A set of K8S commands for everyone, it’s here!

Hello, this is the network technology alliance station.

Last time, I introduced the common commands of Docker to you, and the response was good. Some friends in the comment area want a collection of K8S commands, so today Rui Ge will arrange it!

Before starting to list the K8S command set, let me briefly introduce the basic theory of K8S.

What is K8S?

K8S is actually Kubernetes. Since Kubernetes reads like K8S , over time, everyone calls Kubernetes K8S for short.

Originally developed by Google, K8S is actually a container or microservice platform for orchestrating computing, networking, and storage infrastructure workloads.

The so-called container is to provide a way to package code, runtime, system tools, system libraries and configuration, that is to say, with this container, no matter which server of the same system you put it on, it can be intact. Running programs, the best example is Docker.

Advantages of K8S

The advantage of K8S is why most enterprises and organizations choose K8S. In short, it generally has the following four advantages:

1. Improve work efficiency

K8S provides a PaaS platform that creates a hardware abstraction layer where users can request the resources they need quickly and efficiently, and if they need more resources to handle additional work, they can also scale quickly, just a click away configuration, and can leverage Kubernetes-developed tools to automate packaging, deployment, and testing.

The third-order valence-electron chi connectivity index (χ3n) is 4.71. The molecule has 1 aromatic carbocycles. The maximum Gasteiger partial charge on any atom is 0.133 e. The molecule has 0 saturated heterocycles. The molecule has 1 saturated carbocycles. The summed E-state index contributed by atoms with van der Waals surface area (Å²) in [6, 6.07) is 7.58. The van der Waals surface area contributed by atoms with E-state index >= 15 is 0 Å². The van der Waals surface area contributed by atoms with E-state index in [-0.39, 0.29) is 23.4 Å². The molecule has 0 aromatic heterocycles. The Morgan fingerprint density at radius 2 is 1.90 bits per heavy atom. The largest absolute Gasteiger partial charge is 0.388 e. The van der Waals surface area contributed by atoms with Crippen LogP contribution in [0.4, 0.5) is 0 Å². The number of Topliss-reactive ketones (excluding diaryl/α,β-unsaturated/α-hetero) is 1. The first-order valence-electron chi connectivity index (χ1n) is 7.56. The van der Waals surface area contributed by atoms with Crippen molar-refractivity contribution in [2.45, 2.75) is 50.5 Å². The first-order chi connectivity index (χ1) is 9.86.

2. Flexibility

Container engines are programs that run containers, and K8s supports many types of container runtimes and infrastructures, as long as they have some version of Linux or Windows, and the portability of K8s allows development teams to easily switch engines, servers, or environment configurations.

3. Cost saving

K8S can save not only labor cost, but also material cost. Through dynamic and intelligent container management, K8S can help enterprises save their ecosystem management and ensure scalability across multiple environments. Resource allocation is automatically adjusted based on actual application needs while reducing low-level manual operations on the infrastructure. With automation, IT teams no longer need to perform a large number of operational tasks related to system administration, and can spend a lot of energy on more meaningful things, which greatly saves the cost of the enterprise.

4. Open source

K8S is a fully open-source, community-led project overseen by the CNCF, it has several major corporate sponsors, and for many, this open-source strategy makes K8S superior to closed-source orchestrators.

K8S Command Memo

1. List resources

Generate a plain text list of all namespaces:

 kubectl get namespaces  

Display a plain text list of all pods:

 kubectl get pods  

Generate a detailed plain-text listing of all pods, with information such as node names:

 kubectl get pods -o wide  

Display a list of all pods running on a specific node server:

 kubectl get pods --field-selector=spec.nodeName=[server-name]